Military Keynesianism has enough surface plausibility that it garnered a substantial following in certain quarters even before Keynes’s General Theory gave it apparent intellectual respectability. In his 1944 book As We Go Marching, John T. Flynn noted as a fact “this devotion of the conservative elements to military might,” and he emphasized that “militarism is the one great glamorous public-works project upon which a variety of elements in the community can be brought into agreement.” He understood, however, that military public-works spending has far graver consequences than ordinary Keynesian pyramid building. “Inevitably, having surrendered to militarism as an economic device, we will do what other countries have done: we will keep alive the fears of our people of the aggressive ambitions of other countries and we will ourselves embark upon imperialistic enterprises of our own.” Flynn deserves high marks as a prophet.

Keynesian economics rests on the presumption that government spending, whether for munitions or other goods, creates an addition to the economy’s aggregate demand and thereby brings into employment labor and other resources that otherwise would remain idle. The economy gets not only the additional production occasioned by the use of these resources, but still more output via a “multiplier effect.” Hence comes the Keynesian claim that even government spending to hire people to dig holes in the ground and fill them up again has beneficial effects: even though the shovelers create nothing of value, the multiplier effect is set in motion as they spend their money income for consumption goods newly produced by others.

Such theorizing never faced squarely the underlying reason for the initial idleness of labor and other resources. If workers want to work but cannot find an employer willing to hire them, it is because they are not willing to work at a wage rate that makes their employment worthwhile for the employer. Unemployment results when the wage rate is too high to “clear the market.” The Keynesians concocted bizarre reasons—downwardly inflexible wage demands, a “liquidity trap”—to explain why the labor market was not clearing during the Great Depression and then continued to accept such reasoning long after the depression had faded into history. But when labor markets have not cleared, either during the 1930s or at other times, the causes can usually be found in government policies—such as the National Industrial Recovery Act of 1933, the National Labor Relations Act of 1935, and the Fair Labor Standards Act of 1938, among many others—that obstruct the labor market’s normal operation.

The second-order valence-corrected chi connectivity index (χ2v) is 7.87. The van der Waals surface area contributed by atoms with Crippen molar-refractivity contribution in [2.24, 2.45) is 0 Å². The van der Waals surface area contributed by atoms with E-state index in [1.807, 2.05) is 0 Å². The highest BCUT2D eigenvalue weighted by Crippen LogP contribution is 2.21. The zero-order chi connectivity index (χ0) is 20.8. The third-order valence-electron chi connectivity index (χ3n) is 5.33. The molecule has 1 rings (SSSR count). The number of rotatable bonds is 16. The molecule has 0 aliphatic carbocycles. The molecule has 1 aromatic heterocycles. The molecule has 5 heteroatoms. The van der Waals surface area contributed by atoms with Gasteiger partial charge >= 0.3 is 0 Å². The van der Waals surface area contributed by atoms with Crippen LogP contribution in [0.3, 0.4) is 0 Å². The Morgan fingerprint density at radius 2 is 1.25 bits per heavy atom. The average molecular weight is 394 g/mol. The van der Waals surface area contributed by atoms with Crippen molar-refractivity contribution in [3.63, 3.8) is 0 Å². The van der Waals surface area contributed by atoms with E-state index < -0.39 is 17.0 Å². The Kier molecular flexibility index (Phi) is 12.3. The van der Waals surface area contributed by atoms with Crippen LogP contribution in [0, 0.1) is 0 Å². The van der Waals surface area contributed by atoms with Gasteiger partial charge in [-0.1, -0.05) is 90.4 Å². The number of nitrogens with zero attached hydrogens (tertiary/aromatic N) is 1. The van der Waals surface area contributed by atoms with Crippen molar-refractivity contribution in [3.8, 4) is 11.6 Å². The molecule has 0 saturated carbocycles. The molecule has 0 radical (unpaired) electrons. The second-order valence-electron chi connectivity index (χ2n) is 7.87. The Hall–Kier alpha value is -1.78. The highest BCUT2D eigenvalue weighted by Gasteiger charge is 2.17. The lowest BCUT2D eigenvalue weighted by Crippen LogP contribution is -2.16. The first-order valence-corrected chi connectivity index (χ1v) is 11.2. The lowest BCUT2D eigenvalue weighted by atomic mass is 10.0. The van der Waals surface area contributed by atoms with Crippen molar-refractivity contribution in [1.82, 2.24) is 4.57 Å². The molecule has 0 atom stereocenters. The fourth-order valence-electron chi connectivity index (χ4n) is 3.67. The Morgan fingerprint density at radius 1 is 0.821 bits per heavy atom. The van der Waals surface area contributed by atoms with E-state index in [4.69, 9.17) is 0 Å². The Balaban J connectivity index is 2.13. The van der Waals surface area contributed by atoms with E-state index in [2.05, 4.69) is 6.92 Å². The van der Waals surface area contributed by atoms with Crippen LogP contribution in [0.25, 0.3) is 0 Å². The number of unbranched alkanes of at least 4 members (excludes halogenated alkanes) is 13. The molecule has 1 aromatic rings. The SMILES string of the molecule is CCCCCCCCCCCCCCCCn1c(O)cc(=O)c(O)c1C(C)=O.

So, government policies created high, sustained unemployment, and Keynesians blamed the market. They then credited the government’s wartime deficits for pulling the economy out of the Great Depression and praised continued military spending for preventing another economic collapse. In this way, sound economics was replaced by economic ideas congenial to spendthrift politicians, military contractors, labor unions, and left-liberal economists—and eventually even to purportedly conservative economists, such as Martin Feldstein.

How much better it would have been if the wisdom of Ludwig von Mises had been taken to heart. In Nation, State, and Economy (1919), Mises wrote: “War prosperity is like the prosperity that an earthquake or a plague brings.” The analogy was apt in World War I, in World War II, and during the Cold War. It remains apt today. Contrary to the claims of Keynesian economists, government’s deficit spending will not generate something for nothing; it certainly will have opportunity costs. When the government’s spending goes to maintain a bloated military-industrial-imperial apparatus, the opportunity costs are even greater, because they include lives and liberties, as well as the usual economic sacrifices.

Robert Higgs is a Senior Fellow in Political Economy at the Independent Institute and Editor at Large of the Institute’s quarterly journal The Independent Review. He received his Ph.D. in economics from Johns Hopkins University, and he has taught at the University of Washington, Lafayette College, Seattle University, the University of Economics, Prague, and George Mason University.